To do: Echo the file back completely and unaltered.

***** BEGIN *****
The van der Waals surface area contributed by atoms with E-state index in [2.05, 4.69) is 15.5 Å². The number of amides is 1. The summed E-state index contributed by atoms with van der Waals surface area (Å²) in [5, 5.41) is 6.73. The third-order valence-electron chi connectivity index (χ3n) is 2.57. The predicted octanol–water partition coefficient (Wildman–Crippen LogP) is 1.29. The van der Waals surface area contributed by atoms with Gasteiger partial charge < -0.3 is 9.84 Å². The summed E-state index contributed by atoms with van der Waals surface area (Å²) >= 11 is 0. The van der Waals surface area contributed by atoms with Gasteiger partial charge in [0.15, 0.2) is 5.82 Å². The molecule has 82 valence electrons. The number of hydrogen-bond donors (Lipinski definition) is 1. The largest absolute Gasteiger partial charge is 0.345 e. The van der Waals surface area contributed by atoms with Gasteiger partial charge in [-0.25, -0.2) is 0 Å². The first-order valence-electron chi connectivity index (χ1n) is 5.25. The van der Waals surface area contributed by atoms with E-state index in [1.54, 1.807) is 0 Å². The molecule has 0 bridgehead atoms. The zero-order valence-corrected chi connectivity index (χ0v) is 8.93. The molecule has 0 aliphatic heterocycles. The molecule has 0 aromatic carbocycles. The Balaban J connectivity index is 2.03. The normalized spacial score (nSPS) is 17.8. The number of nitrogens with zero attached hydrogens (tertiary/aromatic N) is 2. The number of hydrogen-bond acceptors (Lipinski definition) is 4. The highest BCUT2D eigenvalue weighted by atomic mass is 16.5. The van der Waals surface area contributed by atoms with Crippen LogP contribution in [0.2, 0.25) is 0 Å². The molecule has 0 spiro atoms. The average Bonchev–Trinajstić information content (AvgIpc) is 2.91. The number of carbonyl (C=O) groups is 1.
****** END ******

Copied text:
The van der Waals surface area contributed by atoms with E-state index in [2.05, 4.69) is 15.5 Å². The number of amides is 1. The summed E-state index contributed by atoms with van der Waals surface area (Å²) in [5, 5.41) is 6.73. The third-order valence-electron chi connectivity index (χ3n) is 2.57. The predicted octanol–water partition coefficient (Wildman–Crippen LogP) is 1.29. The van der Waals surface area contributed by atoms with Gasteiger partial charge < -0.3 is 9.84 Å². The summed E-state index contributed by atoms with van der Waals surface area (Å²) >= 11 is 0. The van der Waals surface area contributed by atoms with Gasteiger partial charge in [0.15, 0.2) is 5.82 Å². The molecule has 82 valence electrons. The number of hydrogen-bond donors (Lipinski definition) is 1. The largest absolute Gasteiger partial charge is 0.345 e. The van der Waals surface area contributed by atoms with Gasteiger partial charge in [-0.25, -0.2) is 0 Å². The first-order valence-electron chi connectivity index (χ1n) is 5.25. The van der Waals surface area contributed by atoms with E-state index in [1.54, 1.807) is 0 Å². The molecule has 0 bridgehead atoms. The zero-order valence-corrected chi connectivity index (χ0v) is 8.93. The molecule has 0 aliphatic heterocycles. The molecule has 0 aromatic carbocycles. The Balaban J connectivity index is 2.03. The normalized spacial score (nSPS) is 17.8. The number of nitrogens with zero attached hydrogens (tertiary/aromatic N) is 2. The number of hydrogen-bond acceptors (Lipinski definition) is 4. The highest BCUT2D eigenvalue weighted by atomic mass is 16.5. The van der Waals surface area contributed by atoms with Crippen LogP contribution in [0.2, 0.25) is 0 Å². The molecule has 0 spiro atoms. The average Bonchev–Trinajstić information content (AvgIpc) is 2.91. The number of carbonyl (C=O) groups is 1.